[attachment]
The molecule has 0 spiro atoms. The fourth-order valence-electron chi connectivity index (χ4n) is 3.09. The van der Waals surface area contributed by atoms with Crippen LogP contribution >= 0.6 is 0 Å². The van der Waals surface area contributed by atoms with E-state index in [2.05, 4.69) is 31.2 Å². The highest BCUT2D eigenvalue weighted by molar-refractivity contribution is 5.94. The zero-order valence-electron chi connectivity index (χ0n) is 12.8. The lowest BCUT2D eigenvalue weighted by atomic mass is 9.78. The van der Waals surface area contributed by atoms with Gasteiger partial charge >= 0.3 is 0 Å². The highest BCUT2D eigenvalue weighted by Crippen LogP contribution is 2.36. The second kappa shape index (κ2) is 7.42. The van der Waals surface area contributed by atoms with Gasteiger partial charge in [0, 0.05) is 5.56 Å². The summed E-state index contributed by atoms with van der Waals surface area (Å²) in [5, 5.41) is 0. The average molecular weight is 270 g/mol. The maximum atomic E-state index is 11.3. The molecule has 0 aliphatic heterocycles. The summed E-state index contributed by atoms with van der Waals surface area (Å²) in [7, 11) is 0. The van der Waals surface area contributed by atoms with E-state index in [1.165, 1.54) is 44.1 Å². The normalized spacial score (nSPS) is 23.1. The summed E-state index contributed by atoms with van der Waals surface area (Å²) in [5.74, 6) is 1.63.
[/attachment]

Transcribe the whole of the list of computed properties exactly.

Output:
The molecule has 0 spiro atoms. The fourth-order valence-electron chi connectivity index (χ4n) is 3.09. The van der Waals surface area contributed by atoms with Crippen LogP contribution >= 0.6 is 0 Å². The van der Waals surface area contributed by atoms with E-state index in [2.05, 4.69) is 31.2 Å². The highest BCUT2D eigenvalue weighted by molar-refractivity contribution is 5.94. The zero-order valence-electron chi connectivity index (χ0n) is 12.8. The lowest BCUT2D eigenvalue weighted by atomic mass is 9.78. The van der Waals surface area contributed by atoms with Gasteiger partial charge >= 0.3 is 0 Å². The highest BCUT2D eigenvalue weighted by Crippen LogP contribution is 2.36. The second kappa shape index (κ2) is 7.42. The van der Waals surface area contributed by atoms with Gasteiger partial charge in [0, 0.05) is 5.56 Å². The summed E-state index contributed by atoms with van der Waals surface area (Å²) in [5, 5.41) is 0. The average molecular weight is 270 g/mol. The maximum atomic E-state index is 11.3. The molecule has 0 aliphatic heterocycles. The summed E-state index contributed by atoms with van der Waals surface area (Å²) in [7, 11) is 0. The van der Waals surface area contributed by atoms with E-state index in [1.165, 1.54) is 44.1 Å². The normalized spacial score (nSPS) is 23.1. The summed E-state index contributed by atoms with van der Waals surface area (Å²) in [5.74, 6) is 1.63.